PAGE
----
Lately, I’ve been reading lots of poems by writers who categorize their pieces as romance. I don’t seek out romance poems and sometimes, I’ll admit, they make me squirm right off my chair. I’ve been reading pieces that are raw, by new poets who are either young enough or haven’t read enough yet to understand that a writer has to work really, really hard to create a romance poem that says something new. It’s a tender thing to critique this kind of writing, because it’s so close to the jugular for the author. One unkind word can slay their desire to write more. Ever.
Of course, I know that writers who are determined to make a writing life have to be tough, have to be able to take it if the critique of their work is not filled with laudatory comments. That still doesn’t give me permission to be unkind in my own response. It does wear me down, though. At the end of a week that has been filled with poems of the first love who is now going off to college in another state or the poignancy of the lover who is no longer there or the angst of the lonely loverless person, I am sometimes only able to manage a phrase like, “this poem doesn’t work for me.” I can’t think of anything else I really want to say that would actually be helpful to the writer. Cop out on my part? Maybe.
So, here’s a thought or two for people who really want to write romantic poetry.
If you’re in the throes of a break-up, write your poetry in your journal and leave it there. Very few of us can make art that is really good when we feel like we just want to die. Use that journal later, after the pain has eased, to pull out some thoughts that might turn into something. But make them unique. Most of us have been through the worst break-up ever. What makes yours so special?
Shakespearean language in the year 2010 may not be your best option. Shakespeare‘s sonnets are romantic, yes, but things really have moved on. Language has evolved. Try the sonnet form if you must, but use your own lexicon.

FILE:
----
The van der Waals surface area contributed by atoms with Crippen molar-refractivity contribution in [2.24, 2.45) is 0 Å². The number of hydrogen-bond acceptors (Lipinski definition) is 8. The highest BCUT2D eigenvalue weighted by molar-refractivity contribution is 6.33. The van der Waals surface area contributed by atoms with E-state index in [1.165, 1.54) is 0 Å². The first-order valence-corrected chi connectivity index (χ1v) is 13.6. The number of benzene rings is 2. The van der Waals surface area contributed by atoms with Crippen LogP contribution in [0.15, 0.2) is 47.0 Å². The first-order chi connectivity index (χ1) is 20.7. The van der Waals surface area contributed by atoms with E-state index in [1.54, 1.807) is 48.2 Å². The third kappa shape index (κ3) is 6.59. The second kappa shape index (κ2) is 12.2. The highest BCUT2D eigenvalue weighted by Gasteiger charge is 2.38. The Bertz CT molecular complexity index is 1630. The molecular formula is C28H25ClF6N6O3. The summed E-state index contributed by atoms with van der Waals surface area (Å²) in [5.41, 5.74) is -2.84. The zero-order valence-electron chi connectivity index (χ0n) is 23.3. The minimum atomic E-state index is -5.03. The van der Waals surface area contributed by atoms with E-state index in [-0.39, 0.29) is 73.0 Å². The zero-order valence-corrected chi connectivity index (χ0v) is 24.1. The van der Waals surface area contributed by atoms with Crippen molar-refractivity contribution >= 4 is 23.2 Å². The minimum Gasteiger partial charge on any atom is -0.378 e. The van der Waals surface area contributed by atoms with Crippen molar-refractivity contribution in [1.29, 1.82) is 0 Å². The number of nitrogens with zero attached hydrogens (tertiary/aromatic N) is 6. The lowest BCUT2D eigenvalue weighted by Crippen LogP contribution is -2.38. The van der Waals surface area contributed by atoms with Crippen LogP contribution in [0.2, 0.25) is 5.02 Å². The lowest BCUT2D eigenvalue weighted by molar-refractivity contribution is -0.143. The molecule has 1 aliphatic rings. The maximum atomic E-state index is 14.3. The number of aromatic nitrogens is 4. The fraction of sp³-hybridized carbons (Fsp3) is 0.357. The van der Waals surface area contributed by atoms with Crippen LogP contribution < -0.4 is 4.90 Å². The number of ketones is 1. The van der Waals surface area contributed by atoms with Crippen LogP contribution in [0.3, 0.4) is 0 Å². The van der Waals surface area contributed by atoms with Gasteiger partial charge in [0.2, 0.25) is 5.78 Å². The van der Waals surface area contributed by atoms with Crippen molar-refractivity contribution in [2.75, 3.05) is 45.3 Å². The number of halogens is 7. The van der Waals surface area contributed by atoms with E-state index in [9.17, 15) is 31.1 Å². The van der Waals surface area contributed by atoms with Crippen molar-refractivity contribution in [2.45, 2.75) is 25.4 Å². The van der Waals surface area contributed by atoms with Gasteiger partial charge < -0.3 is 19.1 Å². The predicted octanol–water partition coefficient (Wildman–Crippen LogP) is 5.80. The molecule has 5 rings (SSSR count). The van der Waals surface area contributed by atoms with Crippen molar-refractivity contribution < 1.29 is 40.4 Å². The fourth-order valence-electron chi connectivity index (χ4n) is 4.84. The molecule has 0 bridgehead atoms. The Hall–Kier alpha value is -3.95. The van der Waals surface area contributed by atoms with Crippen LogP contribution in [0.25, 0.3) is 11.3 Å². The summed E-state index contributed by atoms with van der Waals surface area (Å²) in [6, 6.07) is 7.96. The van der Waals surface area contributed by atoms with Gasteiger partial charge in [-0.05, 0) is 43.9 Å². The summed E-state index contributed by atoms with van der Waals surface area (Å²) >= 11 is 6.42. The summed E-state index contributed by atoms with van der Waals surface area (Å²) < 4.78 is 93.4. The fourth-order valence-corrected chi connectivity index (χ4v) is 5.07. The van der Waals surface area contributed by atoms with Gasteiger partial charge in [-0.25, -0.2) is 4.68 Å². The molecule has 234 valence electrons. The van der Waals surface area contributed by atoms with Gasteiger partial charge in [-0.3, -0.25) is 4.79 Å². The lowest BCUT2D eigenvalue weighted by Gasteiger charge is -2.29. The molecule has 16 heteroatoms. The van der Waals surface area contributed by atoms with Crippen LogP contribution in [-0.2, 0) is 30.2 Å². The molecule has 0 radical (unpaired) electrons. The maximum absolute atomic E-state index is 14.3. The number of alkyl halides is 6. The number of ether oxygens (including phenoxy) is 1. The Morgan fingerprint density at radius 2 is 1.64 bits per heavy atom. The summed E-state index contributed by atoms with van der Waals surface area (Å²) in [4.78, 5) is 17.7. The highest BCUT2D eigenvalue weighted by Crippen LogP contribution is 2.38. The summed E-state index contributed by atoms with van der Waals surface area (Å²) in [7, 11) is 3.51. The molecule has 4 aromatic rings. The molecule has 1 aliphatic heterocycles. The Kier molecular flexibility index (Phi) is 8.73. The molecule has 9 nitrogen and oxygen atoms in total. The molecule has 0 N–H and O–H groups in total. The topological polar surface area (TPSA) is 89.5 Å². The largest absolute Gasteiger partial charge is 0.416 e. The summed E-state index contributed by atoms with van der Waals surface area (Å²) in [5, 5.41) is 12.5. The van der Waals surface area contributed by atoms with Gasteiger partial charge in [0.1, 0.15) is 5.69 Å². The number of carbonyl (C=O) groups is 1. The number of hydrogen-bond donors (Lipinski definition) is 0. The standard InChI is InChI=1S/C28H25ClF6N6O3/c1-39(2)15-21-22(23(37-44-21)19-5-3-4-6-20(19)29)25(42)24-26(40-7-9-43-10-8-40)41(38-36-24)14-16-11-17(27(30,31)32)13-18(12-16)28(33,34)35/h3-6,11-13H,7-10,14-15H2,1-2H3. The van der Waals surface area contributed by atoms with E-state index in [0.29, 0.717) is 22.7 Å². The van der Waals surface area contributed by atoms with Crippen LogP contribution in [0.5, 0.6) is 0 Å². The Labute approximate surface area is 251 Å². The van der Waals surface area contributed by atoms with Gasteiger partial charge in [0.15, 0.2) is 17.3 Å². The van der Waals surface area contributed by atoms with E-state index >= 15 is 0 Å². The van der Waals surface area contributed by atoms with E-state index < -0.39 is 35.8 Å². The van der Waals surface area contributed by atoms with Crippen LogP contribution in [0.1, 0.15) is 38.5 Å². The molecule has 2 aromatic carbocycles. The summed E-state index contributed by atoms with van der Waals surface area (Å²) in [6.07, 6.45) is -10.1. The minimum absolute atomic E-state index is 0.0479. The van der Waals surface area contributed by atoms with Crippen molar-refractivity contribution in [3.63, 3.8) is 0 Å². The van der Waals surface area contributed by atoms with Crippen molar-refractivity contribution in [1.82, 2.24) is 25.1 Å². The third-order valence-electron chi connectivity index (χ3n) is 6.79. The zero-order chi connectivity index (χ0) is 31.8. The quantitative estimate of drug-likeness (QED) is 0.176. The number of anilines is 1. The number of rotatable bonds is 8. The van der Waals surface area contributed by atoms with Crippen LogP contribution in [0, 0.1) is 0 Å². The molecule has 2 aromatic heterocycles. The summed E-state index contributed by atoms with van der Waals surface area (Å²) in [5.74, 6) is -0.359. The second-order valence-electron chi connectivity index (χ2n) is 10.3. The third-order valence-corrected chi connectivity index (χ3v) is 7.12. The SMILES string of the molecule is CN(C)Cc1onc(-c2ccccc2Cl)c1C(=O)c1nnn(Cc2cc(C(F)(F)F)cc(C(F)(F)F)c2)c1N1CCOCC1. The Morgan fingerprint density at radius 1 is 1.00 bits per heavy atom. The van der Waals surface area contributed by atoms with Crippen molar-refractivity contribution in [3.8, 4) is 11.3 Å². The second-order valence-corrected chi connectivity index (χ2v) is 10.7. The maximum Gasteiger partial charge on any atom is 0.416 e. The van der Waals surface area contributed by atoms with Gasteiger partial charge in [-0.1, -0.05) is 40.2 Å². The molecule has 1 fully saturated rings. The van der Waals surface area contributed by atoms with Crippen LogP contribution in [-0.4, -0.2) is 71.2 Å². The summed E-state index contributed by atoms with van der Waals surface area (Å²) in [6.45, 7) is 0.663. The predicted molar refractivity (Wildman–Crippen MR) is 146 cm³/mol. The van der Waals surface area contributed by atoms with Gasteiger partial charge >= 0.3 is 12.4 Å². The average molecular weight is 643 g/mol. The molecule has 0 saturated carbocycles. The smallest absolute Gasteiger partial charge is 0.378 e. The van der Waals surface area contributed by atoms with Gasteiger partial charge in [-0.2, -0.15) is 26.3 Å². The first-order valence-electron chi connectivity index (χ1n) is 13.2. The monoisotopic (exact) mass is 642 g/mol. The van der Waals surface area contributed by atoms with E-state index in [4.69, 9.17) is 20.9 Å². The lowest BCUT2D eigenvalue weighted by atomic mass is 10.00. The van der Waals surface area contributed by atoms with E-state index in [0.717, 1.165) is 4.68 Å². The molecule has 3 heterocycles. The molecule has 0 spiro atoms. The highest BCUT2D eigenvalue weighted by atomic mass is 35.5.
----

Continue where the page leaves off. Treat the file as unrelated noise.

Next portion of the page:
Along those same lines, don’t mix old English terms with modern English terms. This is not romantic. It makes you sound like you don’t know what you’re doing.
Cliches that come to mind should be left in the mind. They will not help your poetry, no matter how white her skin is or how creamy her thighs or how tall, dark and handsome he is. The sun does not really set in your love’s eyes and your heart does not beat for them, biologically speaking. What else have you got?
If you’ve just written a love poem to a guy while you sat in the girls’ bathroom crying your eyes out, don’t submit it anywhere no matter what your friends say.
If you’ve just written a love poem inspired by a Lady Gaga song, don’t submit it anywhere no matter how much it seems like something she’d appreciate.
If this is your very first love poem, keep it for yourself. It’s not meant to go anywhere. Really.
Graphic descriptions of sex are not particularly romantic. They’re just, well, graphic. Sometimes pornographic. Be careful.
And, finally, read some really good stuff. At first, try actual poetry books as opposed to things published online, simply so that you don’t have to try and figure out if the site you’re looking at has good poets or just publishes anyone who shows up. Yes, go read Shakespeare, then move along through history and see how romance has been defined, manipulated, reconstructed, sought, lost, all of it. Go read some Keats, some Shelley. Try William Blake, Anne Bradstreet, Emily Dickinson, e.e. cummings. Check out Margaret Atwood, Pablo Neruda, Ranier Maria Rilke, Jim Moore, Raymond Carver. I could fill pages with possibilities. But get a sense of what’s been done so you don’t make the mistake of thinking you’re the first to write about what you deem as a romantic situation. You’re probably not. Deconstruct the published poetry to see what makes it tick, what makes it work. Then go write some more of your own.
Really romantic poetry allows for the messiness of a relationship, the redemption of love that has time to make that transition from lust to something deeper. It looks hard at another person and still finds them worth loving. Now, that’s romantic.
DO A KIND THING
Check out DoOneNiceThing.com, founded in 2005 by Debbie Tenzer in Los Angeles. The idea behind the site was originally to make a habit of doing something nice for someone else every Monday. A weekly habit of being nice can change the world! Since the site was started, “Nice-o-holics” have done much good; you can find a list of some very gracious acts of niceness on the site. And, you can subscribe via email to keep up on what others are doing to make the world a better place. By the way, that email only arrives once a month, so why not?